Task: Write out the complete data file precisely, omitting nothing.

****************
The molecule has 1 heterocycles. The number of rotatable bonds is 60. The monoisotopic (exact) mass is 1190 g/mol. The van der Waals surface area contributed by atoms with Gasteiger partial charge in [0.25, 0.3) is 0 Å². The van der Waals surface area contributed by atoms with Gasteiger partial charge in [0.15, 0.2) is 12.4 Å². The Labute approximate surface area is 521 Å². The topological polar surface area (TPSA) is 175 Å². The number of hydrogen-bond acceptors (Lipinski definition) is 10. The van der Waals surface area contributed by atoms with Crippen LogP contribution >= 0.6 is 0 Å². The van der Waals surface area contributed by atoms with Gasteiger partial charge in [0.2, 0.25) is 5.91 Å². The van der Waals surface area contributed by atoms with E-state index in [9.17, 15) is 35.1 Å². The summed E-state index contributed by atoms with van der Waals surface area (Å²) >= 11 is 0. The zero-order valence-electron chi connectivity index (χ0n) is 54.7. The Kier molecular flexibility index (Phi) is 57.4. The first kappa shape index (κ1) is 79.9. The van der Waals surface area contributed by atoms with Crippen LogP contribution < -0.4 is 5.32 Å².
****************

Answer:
The molecule has 1 heterocycles. The number of rotatable bonds is 60. The monoisotopic (exact) mass is 1190 g/mol. The van der Waals surface area contributed by atoms with Gasteiger partial charge in [0.25, 0.3) is 0 Å². The van der Waals surface area contributed by atoms with Gasteiger partial charge in [0.15, 0.2) is 12.4 Å². The Labute approximate surface area is 521 Å². The topological polar surface area (TPSA) is 175 Å². The number of hydrogen-bond acceptors (Lipinski definition) is 10. The van der Waals surface area contributed by atoms with Crippen LogP contribution >= 0.6 is 0 Å². The van der Waals surface area contributed by atoms with Gasteiger partial charge in [0.2, 0.25) is 5.91 Å². The van der Waals surface area contributed by atoms with E-state index in [9.17, 15) is 35.1 Å². The summed E-state index contributed by atoms with van der Waals surface area (Å²) >= 11 is 0. The zero-order valence-electron chi connectivity index (χ0n) is 54.7. The Kier molecular flexibility index (Phi) is 57.4. The first kappa shape index (κ1) is 79.9. The van der Waals surface area contributed by atoms with Crippen LogP contribution < -0.4 is 5.32 Å².